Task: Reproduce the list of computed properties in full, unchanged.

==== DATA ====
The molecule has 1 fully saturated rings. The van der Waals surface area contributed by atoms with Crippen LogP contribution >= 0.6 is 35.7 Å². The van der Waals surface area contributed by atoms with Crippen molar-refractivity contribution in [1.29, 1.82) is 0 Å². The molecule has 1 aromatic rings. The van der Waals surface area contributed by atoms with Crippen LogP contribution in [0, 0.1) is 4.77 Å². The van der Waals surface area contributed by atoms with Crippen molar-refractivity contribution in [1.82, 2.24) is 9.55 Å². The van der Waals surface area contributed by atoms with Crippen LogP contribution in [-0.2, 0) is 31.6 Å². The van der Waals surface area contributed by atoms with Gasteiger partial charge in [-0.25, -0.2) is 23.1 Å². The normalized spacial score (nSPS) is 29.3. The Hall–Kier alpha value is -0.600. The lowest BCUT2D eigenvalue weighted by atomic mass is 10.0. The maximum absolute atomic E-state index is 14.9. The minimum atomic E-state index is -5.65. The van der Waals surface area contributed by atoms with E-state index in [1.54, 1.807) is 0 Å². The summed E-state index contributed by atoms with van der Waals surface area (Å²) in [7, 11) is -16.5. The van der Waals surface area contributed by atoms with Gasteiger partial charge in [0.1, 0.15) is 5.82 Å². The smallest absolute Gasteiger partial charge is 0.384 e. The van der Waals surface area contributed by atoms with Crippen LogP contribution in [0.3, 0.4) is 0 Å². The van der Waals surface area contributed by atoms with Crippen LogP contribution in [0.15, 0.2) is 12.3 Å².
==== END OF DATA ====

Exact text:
The molecule has 1 fully saturated rings. The van der Waals surface area contributed by atoms with Crippen LogP contribution >= 0.6 is 35.7 Å². The van der Waals surface area contributed by atoms with Crippen molar-refractivity contribution in [1.29, 1.82) is 0 Å². The molecule has 1 aromatic rings. The van der Waals surface area contributed by atoms with Crippen LogP contribution in [0, 0.1) is 4.77 Å². The van der Waals surface area contributed by atoms with Crippen molar-refractivity contribution in [1.82, 2.24) is 9.55 Å². The van der Waals surface area contributed by atoms with Crippen LogP contribution in [-0.2, 0) is 31.6 Å². The van der Waals surface area contributed by atoms with Gasteiger partial charge in [-0.25, -0.2) is 23.1 Å². The normalized spacial score (nSPS) is 29.3. The Hall–Kier alpha value is -0.600. The lowest BCUT2D eigenvalue weighted by atomic mass is 10.0. The maximum absolute atomic E-state index is 14.9. The minimum atomic E-state index is -5.65. The van der Waals surface area contributed by atoms with E-state index in [1.54, 1.807) is 0 Å². The summed E-state index contributed by atoms with van der Waals surface area (Å²) in [7, 11) is -16.5. The van der Waals surface area contributed by atoms with Gasteiger partial charge in [0.1, 0.15) is 5.82 Å². The smallest absolute Gasteiger partial charge is 0.384 e. The van der Waals surface area contributed by atoms with Crippen LogP contribution in [0.3, 0.4) is 0 Å². The van der Waals surface area contributed by atoms with Crippen LogP contribution in [0.15, 0.2) is 12.3 Å².